You can own land, and outside of congested areas you can do with it pretty much as you please; you can drill a well for water and install a septic tank with no more red tape than you'd expect in any other state. There is — or was, things may have changed — an organized borough where you wouldn't even have to pay property tax.
But aside from the water, nothing below the surface is yours. That all belongs to the state government. Because the state's "Founding Fathers" decided that what had gone wrong in the Lower 48 over the previous few decades — we're talking about the mid-1950s here, so their experience extended through the Great Depression — was caused by private property rights extending too far.
This means that those with the resources to extract and market Alaska's mineral wealth have only one vendor to deal with: Juneau. When I was studying economics, that was called a monopoly. And what happens in a monopoly? Things cost more.
Alaskans wonder why they're still paying a dollar more per gallon for gasoline refined in their very own state from oil produced in their very own state. In Fairbanks, they even convinced themselves the answer was to raise taxes on the oil companies — as if that would bring gas prices down.
Maybe if more than one entity owned that oil, things would be different.
Alaska's "last frontier" marketing has been a lie for 60 years.
Speaker John A. Boehner, under intense pressure from conservatives in his party, will resign one of the most powerful positions in government and give up his House seat at the end of October, throwing Congress into chaos [as] it tries to avert a government shutdown.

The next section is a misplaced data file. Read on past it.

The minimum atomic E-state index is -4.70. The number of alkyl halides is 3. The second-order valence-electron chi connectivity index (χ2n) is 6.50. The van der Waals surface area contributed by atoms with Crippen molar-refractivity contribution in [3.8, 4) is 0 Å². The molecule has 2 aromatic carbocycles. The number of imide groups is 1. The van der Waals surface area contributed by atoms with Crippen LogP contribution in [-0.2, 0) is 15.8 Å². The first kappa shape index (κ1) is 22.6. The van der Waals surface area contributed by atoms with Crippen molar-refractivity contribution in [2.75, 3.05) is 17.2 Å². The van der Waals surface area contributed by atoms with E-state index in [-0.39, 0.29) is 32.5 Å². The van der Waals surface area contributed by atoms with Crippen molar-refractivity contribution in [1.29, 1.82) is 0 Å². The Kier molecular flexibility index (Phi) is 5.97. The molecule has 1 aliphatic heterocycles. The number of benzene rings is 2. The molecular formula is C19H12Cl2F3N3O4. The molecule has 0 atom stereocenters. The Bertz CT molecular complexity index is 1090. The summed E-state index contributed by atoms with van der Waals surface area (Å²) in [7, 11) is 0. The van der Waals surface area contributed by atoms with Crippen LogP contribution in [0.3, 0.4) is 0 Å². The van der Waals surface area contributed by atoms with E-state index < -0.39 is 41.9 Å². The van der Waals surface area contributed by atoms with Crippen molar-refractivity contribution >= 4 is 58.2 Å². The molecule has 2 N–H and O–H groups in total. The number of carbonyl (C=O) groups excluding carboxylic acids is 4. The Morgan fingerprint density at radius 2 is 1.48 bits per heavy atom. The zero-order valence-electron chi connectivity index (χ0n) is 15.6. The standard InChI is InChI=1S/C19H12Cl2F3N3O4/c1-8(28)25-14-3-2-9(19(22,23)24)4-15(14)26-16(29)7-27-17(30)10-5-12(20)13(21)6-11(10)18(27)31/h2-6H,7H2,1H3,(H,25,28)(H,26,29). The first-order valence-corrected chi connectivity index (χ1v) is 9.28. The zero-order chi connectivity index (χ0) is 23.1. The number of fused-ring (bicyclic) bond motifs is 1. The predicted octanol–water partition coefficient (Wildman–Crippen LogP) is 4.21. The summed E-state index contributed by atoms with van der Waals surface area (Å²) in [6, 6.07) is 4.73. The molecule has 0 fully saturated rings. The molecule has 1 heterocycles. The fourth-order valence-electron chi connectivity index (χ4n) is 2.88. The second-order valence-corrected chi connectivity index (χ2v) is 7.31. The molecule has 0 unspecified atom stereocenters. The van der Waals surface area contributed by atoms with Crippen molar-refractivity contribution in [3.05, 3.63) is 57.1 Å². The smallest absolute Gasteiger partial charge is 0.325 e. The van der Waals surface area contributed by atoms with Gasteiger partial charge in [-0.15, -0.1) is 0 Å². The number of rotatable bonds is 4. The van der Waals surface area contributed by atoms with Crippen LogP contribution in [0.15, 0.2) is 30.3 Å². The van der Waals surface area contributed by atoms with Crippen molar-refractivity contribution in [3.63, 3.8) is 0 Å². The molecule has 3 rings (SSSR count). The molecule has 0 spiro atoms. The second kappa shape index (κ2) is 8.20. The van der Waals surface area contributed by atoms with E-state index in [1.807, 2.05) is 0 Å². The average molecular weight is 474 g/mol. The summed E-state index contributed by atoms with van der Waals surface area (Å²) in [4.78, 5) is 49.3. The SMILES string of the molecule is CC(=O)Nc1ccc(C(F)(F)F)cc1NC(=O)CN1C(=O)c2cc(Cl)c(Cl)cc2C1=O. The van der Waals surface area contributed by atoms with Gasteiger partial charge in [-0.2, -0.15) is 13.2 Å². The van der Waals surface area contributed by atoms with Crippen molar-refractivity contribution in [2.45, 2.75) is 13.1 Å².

Mr. Boehner made the announcement in an emotional meeting with his fellow Republicans Friday morning.
The Republican from Ohio had struggled from almost the moment he took the speaker’s gavel in 2011 to manage the challenges of divided government and the hold together his fractious and increasingly conservative Republican members.
He was never fit for the speakership, and I like many fear his influence has left almost no one fit for the job in line for it.
Curious what's led him to this decision. I know what a lot of his critics will conclude, but I don't like the blackmail explanation here anymore than I do regarding Chief Justice Roberts. It's not that big a stretch to assume that a GOP essentially led by the likes of Karl Rove managed at exactly the wrong time to elevate dim, weak men to what would become its highest offices during the Obama era.
It's happened before. Weak men do like to try to have it both ways, and weak men do crack under the strain of trying to have it both ways when the rest of the world loses patience.
Scott Walker is out. He, Rick Perry (who already dropped out) and Bobby Jindal were the only governors running for president that I didn't despise.
Yes, I just gave Bobby a few bucks, he being the last one standing.
If he falls, I'll have to choose between Ted Cruz, Carly Fiorina, and Ben Carson. As much as I like Cruz, the last sitting U.S. Senator we put in the White House makes me leery of doing it again so soon.
We need a constitutional amendment prohibiting presidential campaign activities and fundraising more than six months before the November election. When you set out to separate the wheat from the chaff, and end up with only chaff, you're doing something wrong.
The house was surrounded mainly by camellia bushes, with an orange tree and a grapefruit tree in the back yard, and a gardenia bush under the grapefruit tree — neither they nor the loquat tree were deciduous. We also had peach, plum, nectarine, apricot, cherry and cherry-plum trees, but I don't recall noticing them turning color in the fall. Nor our fig trees, though they were behind the detached garage, or our neighbor's avocado tree.